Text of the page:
By Kristi Niemeyer
When Shakespeare in the Parks rolls into Charlo, the community sets aside the hard work of summer – growing gardens, setting pipes, mowing alfalfa – and shows up in Palmer Park. There, shaded by weeping willows with a canal murmuring by, we share picnics and Shakespeare.
I’m always a little lost for the first 10 minutes. What are those costumed characters talking about in a language that’s almost, but not quite our own? But pretty soon, I slip into the story and remember again how Shakespeare’s words still penetrate our world.
“What’s in a name?” asks Juliet of Romeo. “That which we call a rose by any other name would smell so sweet.”
This summer, Montana Shakespeare in the Parks brings “As You Like It” and “Romeo and Juliet” to 61 towns – mostly in Montana, but also dipping into Wyoming, North Dakota, Idaho and Washington. As always, the productions are free.
A team of 10 professional actors, selected by national audition, loads a trailer with stage, set and costumes, piles into a van, and hits the road.
The company’s new artistic director, Kevin Asselin, has a rich history with MSIP as tour actor, educator, fight choreographer and director. He set “As You Like It” in 1917 Butte, where the resplendent, urbane world of the Copper Kings is contrasted with the healing, natural world of the Montanan wilderness.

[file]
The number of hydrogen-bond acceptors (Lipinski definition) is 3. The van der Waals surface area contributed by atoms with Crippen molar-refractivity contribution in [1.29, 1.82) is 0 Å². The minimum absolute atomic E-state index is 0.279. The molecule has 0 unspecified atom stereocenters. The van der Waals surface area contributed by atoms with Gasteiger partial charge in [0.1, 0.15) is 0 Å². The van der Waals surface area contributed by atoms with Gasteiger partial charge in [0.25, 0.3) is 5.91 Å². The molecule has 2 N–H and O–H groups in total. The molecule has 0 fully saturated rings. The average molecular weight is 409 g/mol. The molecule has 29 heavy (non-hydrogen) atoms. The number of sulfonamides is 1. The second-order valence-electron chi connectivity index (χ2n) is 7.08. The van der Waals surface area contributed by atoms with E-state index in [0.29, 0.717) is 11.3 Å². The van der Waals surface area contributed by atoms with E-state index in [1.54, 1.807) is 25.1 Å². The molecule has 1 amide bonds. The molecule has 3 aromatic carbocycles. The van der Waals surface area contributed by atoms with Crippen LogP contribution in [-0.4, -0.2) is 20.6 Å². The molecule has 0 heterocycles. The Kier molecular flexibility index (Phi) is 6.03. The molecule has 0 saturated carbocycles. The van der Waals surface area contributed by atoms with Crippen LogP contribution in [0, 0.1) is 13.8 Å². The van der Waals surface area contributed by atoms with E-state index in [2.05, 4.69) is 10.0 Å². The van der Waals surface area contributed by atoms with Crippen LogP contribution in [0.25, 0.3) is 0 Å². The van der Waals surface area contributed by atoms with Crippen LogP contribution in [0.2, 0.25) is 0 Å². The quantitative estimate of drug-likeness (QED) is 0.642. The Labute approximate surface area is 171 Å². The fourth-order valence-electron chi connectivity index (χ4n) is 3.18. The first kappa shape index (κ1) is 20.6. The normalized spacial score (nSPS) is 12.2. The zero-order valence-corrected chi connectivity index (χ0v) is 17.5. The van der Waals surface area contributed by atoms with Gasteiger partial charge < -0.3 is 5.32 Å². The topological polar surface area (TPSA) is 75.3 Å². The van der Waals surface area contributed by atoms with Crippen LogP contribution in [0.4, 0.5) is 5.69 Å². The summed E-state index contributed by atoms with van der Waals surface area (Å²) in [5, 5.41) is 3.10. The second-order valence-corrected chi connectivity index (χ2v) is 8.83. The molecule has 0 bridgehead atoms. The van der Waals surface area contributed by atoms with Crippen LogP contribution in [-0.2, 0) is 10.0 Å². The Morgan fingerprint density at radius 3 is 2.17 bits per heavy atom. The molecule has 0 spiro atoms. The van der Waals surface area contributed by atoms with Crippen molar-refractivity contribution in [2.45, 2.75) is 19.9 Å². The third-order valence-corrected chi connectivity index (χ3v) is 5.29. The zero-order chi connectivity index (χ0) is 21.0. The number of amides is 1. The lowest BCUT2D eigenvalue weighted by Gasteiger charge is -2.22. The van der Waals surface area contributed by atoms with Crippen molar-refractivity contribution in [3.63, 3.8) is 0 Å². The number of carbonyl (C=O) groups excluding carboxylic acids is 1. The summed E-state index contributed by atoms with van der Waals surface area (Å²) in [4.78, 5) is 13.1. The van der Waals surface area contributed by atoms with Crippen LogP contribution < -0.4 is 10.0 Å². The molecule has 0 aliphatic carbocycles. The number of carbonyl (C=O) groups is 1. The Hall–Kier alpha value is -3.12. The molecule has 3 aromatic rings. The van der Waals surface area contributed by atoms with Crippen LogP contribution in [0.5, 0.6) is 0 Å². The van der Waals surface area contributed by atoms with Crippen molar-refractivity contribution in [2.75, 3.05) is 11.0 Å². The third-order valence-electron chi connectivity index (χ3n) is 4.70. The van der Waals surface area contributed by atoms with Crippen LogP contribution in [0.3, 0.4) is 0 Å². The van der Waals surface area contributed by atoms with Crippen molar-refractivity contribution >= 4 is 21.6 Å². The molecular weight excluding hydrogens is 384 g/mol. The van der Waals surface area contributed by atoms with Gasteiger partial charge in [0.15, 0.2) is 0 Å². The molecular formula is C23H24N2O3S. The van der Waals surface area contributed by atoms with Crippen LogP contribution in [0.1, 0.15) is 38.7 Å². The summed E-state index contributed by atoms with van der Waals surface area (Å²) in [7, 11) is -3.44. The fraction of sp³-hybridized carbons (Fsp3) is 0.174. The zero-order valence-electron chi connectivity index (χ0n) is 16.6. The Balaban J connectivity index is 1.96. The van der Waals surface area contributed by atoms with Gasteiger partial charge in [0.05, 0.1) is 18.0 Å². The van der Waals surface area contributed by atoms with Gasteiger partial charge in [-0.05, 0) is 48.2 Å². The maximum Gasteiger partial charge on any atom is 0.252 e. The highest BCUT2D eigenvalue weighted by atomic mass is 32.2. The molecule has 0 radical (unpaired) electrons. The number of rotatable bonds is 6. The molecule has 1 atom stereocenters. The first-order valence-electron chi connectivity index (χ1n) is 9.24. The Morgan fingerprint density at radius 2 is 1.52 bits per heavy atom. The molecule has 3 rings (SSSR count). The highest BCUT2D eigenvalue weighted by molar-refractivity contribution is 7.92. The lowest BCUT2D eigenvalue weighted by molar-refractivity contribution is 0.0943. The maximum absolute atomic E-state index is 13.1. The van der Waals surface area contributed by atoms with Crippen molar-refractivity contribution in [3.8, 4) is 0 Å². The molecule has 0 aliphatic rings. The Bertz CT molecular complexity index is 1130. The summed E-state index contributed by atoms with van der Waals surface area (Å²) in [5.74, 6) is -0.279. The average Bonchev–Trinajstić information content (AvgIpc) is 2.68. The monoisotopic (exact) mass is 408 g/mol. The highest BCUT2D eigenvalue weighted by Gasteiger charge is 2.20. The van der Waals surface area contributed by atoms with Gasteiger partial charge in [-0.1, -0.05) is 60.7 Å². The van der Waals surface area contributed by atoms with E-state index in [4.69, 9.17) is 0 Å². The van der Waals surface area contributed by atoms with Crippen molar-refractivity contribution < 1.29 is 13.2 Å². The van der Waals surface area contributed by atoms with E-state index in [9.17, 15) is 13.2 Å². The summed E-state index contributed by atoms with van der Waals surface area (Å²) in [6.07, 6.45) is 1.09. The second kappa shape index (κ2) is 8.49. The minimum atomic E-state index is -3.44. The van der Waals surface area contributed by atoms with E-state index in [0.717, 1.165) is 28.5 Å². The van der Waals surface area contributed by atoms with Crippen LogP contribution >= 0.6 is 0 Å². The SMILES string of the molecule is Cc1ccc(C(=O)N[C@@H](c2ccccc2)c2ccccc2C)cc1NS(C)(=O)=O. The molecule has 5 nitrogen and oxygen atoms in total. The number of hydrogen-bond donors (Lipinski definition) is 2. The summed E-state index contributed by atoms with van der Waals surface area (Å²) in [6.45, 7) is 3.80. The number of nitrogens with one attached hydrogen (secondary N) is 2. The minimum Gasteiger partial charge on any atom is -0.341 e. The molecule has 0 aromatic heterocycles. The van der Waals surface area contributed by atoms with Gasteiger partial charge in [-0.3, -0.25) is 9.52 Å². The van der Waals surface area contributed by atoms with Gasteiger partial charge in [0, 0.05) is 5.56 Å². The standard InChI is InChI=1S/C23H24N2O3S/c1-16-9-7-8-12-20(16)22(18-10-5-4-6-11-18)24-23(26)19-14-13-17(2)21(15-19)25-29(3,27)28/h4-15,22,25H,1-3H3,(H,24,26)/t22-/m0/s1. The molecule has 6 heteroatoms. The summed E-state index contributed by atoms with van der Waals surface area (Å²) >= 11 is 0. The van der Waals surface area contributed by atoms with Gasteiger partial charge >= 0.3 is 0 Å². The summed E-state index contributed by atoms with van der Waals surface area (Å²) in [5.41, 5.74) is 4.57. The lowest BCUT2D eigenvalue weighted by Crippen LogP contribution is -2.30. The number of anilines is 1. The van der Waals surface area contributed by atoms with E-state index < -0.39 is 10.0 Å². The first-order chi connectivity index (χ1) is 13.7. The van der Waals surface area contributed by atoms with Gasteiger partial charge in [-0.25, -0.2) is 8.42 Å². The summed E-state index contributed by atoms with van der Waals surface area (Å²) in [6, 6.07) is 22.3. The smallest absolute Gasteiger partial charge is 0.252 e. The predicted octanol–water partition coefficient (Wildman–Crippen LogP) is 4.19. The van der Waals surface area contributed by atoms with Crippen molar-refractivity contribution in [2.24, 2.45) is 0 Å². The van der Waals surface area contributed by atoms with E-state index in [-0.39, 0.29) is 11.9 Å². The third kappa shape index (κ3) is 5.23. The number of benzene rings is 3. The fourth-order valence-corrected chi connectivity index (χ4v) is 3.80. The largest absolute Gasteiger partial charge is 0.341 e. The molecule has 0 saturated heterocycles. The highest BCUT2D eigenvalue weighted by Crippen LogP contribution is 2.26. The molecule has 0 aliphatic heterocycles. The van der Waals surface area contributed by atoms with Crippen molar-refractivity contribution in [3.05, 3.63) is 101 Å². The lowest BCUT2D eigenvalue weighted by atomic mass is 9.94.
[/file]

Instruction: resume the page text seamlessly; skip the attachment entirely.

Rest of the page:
Veteran actor and director William Dickerson brings “Romeo and Juliet” to the stage. The timeless romance is replete with epic sword fighting, choreographed by Asselin, and original a cappella music created by Philadelphia-based composer Davis Good.
Claudia Boddy, the troupe’s resident costume designer, created costumes for both productions, while MSIP resident set designer and technical director Tom Watson crafted the sets, “tailoring the designs to travel, and to withstand capricious Rocky Mountain weather.”
To let the language and passion of Shakespeare infiltrate your summer, check our calendar, or visit www.shakespeareintheparks.org to find a performance nearby.
Montana Shakespeare Company also offers the Bard’s work, with “Much Ado About Nothing” opening July 17 at the Great Northern Amphitheatre in Helena. The company’s production of “The Lion in Winter,” written by James Goldman, opens July 10, and both continue through mid-August.
Kim DeLong, the company’s co-founder and artistic director, directs “Much Ado” – one of Shakespeare’s “liveliest and wittiest comedies” – and stars as King Henry II in “Lion,” a play “loaded with verbal pyrotechnics.”
It’s a pleasure, he says, to bring the Bard outdoors: “We like to imitate Shakespeare, and the Great Northern Amphitheatre gives us a venue to create that.”
For more information, visit montanashakespeare.org.